The 'NEET' problem is in many respects, politically tidy. It reaches across the political divide, appealing at once to notions of justice based on equality as well as individual responsibility. Ensuring every young person has the opportunity to make the most of the life is a central plank of modern progressive and conservative ideologies.
That political position, if the scale of the problem itself is not sufficient, goes some way to explaining the attention the stubborn problem of high youth unemployment has received from across the political spectrum. Not only from political parties but organisations from the TUC to the CBI which have found some common ground on the matter.
Yet, despite the attention the NEET challenge has received since the onset of Great Recession, as well as the degree of political consensus, the problem remains as potent as ever. The most recent government statistics in fact showed a slight increase in the number of NEETs in the last quarter.
For those of us who work in the skills sector; in Colleges and training providers, as well as in businesses that employ young people, the fact that the number of NEETs is still growing, while not a surprise - it's difficult to be surprised at familiar news - is a frustration. We know for instance that the number of apprenticeship vacancies has been steadily increasing and anecdotally, large numbers of employers and providers struggle to attract candidates for apprenticeship positions.
Of course, there are many explanations for that apparent incoherence, the level of pay of many apprenticeships, poor careers advice in schools and the general stigma attached to vocational education in the UK, for instance, all play their part.
All of these contribute to a perceived skills gap; the distance between the skills young people possess and the skills employers require. Far more common place however than any of the explanations above, has been a general trend to focus on employability. Putting employability at the centre of education has become so regular it now forms a pillar of 'common-sense' policy making.
Education policy has become synonymous with skills policy, despite huge variations in what is meant by the term 'skill' or 'employability', it is common place for any discussion of education, particularly post-compulsory education, by policy makers or journalists to revert to those terms more or less uncritically. That position, which has seen the language of 'learning and skills' replace almost entirely the concept of education, betrays not only an individualism which places responsibility for learning, as well employment outcomes, at the foot of the individual and their educators (upskillers?) and away from the Government or employers, but also a narrow-sighted diagnosis of persistent youth unemployment as a simple skills mismatch.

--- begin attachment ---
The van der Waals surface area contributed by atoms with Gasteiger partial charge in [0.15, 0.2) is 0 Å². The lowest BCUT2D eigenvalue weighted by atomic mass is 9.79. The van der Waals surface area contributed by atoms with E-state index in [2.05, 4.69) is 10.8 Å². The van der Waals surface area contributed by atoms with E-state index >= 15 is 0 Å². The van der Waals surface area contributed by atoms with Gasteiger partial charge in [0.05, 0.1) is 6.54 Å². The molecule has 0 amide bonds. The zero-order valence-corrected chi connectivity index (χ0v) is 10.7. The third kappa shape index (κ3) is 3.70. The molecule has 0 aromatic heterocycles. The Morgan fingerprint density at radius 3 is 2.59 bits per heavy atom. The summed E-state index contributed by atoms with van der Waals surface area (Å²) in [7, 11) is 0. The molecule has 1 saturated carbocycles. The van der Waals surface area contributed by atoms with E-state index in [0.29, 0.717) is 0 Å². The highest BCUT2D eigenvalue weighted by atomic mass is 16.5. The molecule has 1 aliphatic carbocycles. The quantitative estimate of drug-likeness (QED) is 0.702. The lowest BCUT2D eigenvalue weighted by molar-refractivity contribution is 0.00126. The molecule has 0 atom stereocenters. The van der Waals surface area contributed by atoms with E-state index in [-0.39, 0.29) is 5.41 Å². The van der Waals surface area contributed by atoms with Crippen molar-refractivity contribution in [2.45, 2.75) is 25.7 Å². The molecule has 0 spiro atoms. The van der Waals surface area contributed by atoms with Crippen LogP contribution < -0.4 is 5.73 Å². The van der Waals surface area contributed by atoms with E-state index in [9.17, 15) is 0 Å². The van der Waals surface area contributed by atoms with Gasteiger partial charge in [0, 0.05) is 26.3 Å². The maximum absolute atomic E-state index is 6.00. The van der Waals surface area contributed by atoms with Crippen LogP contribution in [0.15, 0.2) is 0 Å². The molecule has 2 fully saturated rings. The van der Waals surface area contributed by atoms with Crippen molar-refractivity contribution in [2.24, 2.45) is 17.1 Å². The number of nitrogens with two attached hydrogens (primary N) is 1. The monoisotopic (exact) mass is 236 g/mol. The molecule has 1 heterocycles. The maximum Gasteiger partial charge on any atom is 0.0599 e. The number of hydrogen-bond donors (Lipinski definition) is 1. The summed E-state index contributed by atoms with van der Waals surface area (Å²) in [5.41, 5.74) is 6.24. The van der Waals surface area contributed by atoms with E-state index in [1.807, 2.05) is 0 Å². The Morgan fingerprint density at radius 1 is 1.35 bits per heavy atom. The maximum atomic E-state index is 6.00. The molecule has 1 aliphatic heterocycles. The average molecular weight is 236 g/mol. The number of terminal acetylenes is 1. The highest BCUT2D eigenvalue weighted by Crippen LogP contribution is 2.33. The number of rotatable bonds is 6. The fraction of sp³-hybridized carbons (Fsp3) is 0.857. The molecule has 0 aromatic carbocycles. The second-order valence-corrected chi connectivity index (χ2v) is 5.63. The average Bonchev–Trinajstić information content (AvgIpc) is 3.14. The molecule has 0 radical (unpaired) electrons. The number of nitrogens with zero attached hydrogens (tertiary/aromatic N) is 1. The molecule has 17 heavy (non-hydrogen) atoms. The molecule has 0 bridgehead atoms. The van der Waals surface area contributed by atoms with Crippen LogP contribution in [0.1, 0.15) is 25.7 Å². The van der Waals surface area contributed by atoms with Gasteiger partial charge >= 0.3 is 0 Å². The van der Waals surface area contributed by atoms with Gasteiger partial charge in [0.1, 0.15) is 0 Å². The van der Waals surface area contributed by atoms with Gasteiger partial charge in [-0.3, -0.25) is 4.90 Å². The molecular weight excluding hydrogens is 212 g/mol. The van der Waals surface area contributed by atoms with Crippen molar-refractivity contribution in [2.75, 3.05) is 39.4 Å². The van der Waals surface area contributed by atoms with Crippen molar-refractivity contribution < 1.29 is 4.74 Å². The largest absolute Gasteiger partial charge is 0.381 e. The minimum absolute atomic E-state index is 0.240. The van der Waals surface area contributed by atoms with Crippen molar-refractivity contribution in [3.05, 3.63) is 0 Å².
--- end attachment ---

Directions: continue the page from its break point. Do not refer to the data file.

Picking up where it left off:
In the politics of full-employability the solution to those young people who are NEET is logically simple - ensure they are given the skills that employers require and that unrealised demand will allow the economy to flourish.
Yet, there is one major limitation to that diagnosis - not to mention the highly questionable position that improving the supply of labour will lead to more or better jobs -young people aren't as rubbish as is often made out. In fact, they're fairly accomplished.
The UKCES recently asked 18,000 employers about their perspective on recruitment, skills and education. Unsurprisingly, 25% of 16 year old school leavers were found to lack life experience or maturity. Lack of time spent alive is a difficult issue to remedy. In contrast, just 3% were deemed to have a poor education, and that figure reduces to 1% for College and University leavers. Similarly 73% of College leavers were deemed, by employers, to be well-prepared for work. Which doesn't sound like an employability crisis.
Even more starkly, of all employers asked, less than 2% thought College leavers lacked the right skills for the jobs on offer and only 0.24% thought College leavers lacked the necessary literacy or numeracy skills. The NEET problem then is not an employability problem.
In their Action Plan the OECD place policies to strengthen the employability of young people as secondary to measures to directly tackle youth unemployment, such as providing income support and encouraging employers to provide routes to the labour market.
And that last point is crucial - tackling youth unemployment must be regarded as a mutual endeavour, a societal problem with societal remedies. In the same UKCES survey, in which 92% of employers believed work experience was valuable in the recruitment of young people, just 38% said they offered work placements and when asked what it would take to begin offering work experience, the most common response from those who didn't, was 'nothing.'
Young people are an easy target, and talking about employability and skills kills a number of ideological birds in one swoop. But chasing full employability is not a solution to the plight of NEETs and demonising the young and out of work is irresponsible. We need to stop blaming young people for youth unemployment and start taking the social responsibility to provide good jobs seriously.